3. What are some things you look forward to accomplishing while here at the Cotsen?

First of all, I am delighted to have the opportunity to work at such a renowned research institute, hosting faculty with a wealth of field experience and interdisciplinary methods to studying past civilizations. Coming from a biological background, my biggest wish to be able to demonstrate to core and associated faculty and students how the bioarchaeological study of past human populations can serve as a useful research tool to further investigate archaeological cultures and better understand behavior and quality of life, so that more complete theories can be developed. Also, hope to discuss my project findings and interpretations with other institute researchers, so that my work could benefit from their thoughtful input.

4. Being that this is your first time living in Los Angeles, what are your impressions so far and what facet(s) of the city are you most excited to learn about?

After spending five years in a posh British town, Los Angeles was almost a culture shock to say the least – but not something I was unfamiliar to. I appreciate the openness of American culture and the sunny, warm weather was certainly welcomed. Also, after having lived in Mexico City for five years, it was good to taste the same food of my youth. Moreover, I actually like that West Los Angeles has hills and is also next to the ocean.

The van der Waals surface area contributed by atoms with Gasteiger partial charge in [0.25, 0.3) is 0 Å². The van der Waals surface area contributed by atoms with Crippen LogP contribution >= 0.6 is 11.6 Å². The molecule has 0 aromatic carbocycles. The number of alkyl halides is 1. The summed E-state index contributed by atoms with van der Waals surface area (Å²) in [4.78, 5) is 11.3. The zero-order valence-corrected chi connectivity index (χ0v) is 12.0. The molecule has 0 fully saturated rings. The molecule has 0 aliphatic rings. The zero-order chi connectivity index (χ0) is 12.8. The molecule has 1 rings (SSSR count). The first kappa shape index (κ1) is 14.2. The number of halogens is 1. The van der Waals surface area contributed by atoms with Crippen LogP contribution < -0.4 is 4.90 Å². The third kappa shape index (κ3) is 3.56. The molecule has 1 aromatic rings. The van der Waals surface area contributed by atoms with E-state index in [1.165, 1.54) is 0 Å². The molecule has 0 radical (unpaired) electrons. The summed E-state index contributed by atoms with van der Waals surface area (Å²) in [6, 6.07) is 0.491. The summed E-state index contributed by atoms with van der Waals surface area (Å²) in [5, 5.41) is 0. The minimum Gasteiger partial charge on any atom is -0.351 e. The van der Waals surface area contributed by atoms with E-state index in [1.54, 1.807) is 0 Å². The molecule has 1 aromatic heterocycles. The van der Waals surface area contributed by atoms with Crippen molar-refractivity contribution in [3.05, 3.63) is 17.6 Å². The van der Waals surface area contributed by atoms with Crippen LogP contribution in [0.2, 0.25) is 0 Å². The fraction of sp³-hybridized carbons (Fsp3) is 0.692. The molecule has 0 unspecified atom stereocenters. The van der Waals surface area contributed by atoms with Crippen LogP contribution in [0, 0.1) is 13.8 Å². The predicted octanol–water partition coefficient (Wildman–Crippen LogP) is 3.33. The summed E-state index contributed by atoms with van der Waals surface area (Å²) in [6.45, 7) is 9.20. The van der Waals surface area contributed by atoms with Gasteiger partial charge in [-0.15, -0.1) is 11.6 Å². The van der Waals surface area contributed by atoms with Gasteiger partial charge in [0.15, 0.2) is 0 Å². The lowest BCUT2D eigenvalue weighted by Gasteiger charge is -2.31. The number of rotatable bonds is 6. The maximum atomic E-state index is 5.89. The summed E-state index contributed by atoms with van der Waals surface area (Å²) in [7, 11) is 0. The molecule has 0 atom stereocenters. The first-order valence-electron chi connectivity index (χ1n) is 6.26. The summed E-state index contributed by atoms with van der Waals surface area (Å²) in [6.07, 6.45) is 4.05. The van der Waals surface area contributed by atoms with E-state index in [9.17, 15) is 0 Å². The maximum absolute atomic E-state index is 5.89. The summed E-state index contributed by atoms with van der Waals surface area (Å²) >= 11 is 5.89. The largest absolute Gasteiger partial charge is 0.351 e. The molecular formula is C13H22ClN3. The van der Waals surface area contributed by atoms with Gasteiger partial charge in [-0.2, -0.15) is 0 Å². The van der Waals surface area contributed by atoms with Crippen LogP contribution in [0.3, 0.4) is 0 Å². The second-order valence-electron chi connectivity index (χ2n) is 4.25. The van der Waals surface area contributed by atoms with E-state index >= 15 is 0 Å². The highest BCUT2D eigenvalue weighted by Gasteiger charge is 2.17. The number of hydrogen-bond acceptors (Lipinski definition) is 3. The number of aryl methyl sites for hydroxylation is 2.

Traditionally, I think the biggest draw to Los Angeles is the entertainment industry and the beach culture. However, I am personally looking forward to discover the landscape and nature outside of the city. I haven’t done any serious mountain biking in the five years I lived in Southeast England, which is very flat and I still own two mountain bikes. I hope to get good use out of them soon.

5. Finally, do you have any other messages you’d like to send to the students, the faculty, and/or the rest of the Cotsen community?

The main message I would like to convey to everyone at the Cotsen Institute is that the main reason I applied for this position was that I believe that input from this research community will improve the quality of my current and future projects. Furthermore, I hope to give back, and contribute via my training and passion for bioarchaeology, so that we can learn from one another and gain deeper insights into new theoretical or methodological approaches for studying pre-modern cultures around the world.